Drinking & driving in Viet Nam: Prevalence, knowledge, attitudes, and practices in two provinces

Document Type

Journal Article

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Breath alcohol; Drink-driving; Enforcement; Road safety; Viet Nam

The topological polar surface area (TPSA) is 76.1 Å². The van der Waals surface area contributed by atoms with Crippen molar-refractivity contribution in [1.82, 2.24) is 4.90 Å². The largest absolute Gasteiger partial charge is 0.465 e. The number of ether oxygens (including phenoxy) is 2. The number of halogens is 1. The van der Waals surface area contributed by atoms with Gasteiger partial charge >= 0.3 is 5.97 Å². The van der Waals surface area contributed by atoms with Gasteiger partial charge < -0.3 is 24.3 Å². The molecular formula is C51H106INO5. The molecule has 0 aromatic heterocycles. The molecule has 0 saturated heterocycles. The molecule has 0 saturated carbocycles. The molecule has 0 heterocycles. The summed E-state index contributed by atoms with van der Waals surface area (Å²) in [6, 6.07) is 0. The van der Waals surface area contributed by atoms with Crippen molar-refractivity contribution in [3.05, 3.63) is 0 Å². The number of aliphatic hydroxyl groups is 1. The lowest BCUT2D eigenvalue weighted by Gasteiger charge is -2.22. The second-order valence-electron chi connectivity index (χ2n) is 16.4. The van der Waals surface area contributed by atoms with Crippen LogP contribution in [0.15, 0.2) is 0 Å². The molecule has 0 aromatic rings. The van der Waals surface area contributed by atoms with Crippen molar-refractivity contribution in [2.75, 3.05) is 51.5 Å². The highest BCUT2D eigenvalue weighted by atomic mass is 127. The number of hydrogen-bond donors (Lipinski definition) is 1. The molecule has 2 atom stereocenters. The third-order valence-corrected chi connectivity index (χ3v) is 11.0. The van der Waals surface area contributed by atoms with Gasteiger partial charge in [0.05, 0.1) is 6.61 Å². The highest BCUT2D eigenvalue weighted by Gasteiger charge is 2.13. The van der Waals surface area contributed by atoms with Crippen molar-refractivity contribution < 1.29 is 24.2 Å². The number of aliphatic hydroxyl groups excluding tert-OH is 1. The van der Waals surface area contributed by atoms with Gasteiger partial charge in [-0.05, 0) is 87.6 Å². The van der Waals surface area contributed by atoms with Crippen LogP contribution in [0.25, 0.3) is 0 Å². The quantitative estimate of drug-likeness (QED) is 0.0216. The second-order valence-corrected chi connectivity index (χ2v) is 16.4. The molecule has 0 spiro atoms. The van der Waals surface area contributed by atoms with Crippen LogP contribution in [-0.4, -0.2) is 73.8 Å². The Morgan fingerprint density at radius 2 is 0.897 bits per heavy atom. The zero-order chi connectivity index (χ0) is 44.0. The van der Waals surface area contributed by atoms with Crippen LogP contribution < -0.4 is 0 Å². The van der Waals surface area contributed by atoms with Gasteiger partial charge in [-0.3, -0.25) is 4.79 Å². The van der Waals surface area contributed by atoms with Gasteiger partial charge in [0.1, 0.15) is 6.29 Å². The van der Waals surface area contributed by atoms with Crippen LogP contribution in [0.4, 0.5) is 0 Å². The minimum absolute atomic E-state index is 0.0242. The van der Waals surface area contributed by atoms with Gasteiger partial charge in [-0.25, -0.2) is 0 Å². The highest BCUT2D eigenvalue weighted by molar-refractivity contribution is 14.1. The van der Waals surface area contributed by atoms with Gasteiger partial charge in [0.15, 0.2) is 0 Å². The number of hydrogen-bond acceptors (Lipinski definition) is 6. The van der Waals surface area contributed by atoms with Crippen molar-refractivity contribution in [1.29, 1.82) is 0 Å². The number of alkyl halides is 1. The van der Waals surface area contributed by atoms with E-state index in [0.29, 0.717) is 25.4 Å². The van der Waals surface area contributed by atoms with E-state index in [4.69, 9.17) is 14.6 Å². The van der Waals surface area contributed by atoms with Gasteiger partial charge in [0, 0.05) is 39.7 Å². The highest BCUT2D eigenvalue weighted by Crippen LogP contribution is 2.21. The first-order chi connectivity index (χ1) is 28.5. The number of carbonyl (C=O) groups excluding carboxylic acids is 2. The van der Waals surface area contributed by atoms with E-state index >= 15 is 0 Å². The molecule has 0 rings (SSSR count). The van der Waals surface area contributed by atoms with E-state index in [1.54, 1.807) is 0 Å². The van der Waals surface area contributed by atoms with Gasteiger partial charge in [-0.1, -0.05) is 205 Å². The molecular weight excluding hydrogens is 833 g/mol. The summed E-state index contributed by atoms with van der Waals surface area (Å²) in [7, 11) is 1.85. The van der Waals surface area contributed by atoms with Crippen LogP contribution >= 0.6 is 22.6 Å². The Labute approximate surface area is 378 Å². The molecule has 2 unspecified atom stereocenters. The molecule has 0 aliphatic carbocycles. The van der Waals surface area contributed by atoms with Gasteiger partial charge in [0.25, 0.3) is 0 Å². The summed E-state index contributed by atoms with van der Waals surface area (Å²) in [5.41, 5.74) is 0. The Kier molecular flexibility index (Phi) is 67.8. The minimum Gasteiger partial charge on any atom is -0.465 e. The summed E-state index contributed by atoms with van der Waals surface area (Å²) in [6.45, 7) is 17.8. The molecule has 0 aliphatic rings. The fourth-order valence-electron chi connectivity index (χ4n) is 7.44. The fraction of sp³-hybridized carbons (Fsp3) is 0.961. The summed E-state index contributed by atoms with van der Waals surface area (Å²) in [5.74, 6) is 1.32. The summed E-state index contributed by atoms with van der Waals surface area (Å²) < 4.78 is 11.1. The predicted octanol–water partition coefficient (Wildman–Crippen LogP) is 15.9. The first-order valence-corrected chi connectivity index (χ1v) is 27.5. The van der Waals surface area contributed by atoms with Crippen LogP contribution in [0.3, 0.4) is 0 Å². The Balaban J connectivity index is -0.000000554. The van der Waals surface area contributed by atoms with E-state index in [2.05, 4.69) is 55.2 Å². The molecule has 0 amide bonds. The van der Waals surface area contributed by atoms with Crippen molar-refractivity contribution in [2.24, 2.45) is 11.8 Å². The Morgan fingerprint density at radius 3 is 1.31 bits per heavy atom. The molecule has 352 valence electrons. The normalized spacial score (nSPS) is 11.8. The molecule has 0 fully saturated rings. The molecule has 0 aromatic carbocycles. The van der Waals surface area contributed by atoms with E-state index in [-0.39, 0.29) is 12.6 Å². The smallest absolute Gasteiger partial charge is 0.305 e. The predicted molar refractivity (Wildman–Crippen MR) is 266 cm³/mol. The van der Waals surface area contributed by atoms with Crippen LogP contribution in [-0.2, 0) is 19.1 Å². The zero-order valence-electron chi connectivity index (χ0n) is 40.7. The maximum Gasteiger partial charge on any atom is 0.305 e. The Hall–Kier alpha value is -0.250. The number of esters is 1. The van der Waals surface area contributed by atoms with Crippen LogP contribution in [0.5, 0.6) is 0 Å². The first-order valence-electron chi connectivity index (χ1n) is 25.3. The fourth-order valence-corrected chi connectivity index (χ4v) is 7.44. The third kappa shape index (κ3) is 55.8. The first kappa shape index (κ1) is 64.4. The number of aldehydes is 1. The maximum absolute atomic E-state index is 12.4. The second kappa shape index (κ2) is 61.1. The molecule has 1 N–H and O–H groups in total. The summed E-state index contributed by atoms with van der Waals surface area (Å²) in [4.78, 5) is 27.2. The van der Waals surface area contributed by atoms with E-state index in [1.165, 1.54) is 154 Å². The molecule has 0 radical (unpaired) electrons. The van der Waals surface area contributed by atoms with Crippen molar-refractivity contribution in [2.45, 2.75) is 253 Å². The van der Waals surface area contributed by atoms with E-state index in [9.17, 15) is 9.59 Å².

Objective Viet Nam is experiencing a shift in its burden of disease profile with injuries becoming more prominent. A history of high alcohol involvement in road traffic crashes despite stringent laws led to increased enforcement by police, enhanced public education messaging and targeted social marketing campaigns in Ha Nam and Ninh Binh provinces in Viet Nam. This study aims to illustrate the changes in prevalence (November 2010 to December 2011) and knowledge, attitudes and practices (KAP) around alcohol use and drink-driving for the year 2011. Methods Breath Alcohol Concentration (BrAC) was collected through police enforcement checkpoints in the two provinces. The proportion of drivers with BrAC above the legal limit was plotted over time for both provinces. The trend in prevalence of drink-driving over time was further assessed using Poisson regression models. Prevailing KAPs were determined through surveying randomly selected road users over the age of 17 years at gas stations at quarterly intervals. Cross tabulations of key variables as well Chi-Square statistic were used to assess associations. Results A total of 8,404 drivers were tested for BrAC levels of which less than 0.25% were female. Of 1,639 drivers displaying BrAC levels in excess of the legal limit, 87.3% were car drivers, 7.9% motorcyclists and 86% were between the ages of 25 and 44 years. KAP surveys captured 1,661 drivers over the study period. The prevalence of self-reported drink-driving increased 6 percentage points among respondents aged 27-36. Between 44% (January 2011) and 49% (December 2011) of respondents indicated awareness of a drinking and driving Blood Alcohol Concentration (BAC) or BrAC limit and only 25% of all study participants recalled being penalized for a traffic violation - none of which were for drink-driving. Conclusion While there has been some reduction in drink-driving prevalence, inadequate or incorrect knowledge on drink-driving legislation appears to be an impediment to greater gains. Increased attention needs to be paid to enforcement activities and social marketing campaigns need to be part of a multi-faceted programme that also works on improving existing legislation, takes into consideration gender issues, and enhances visible enforcement of the laws. © 2013 Elsevier Ltd.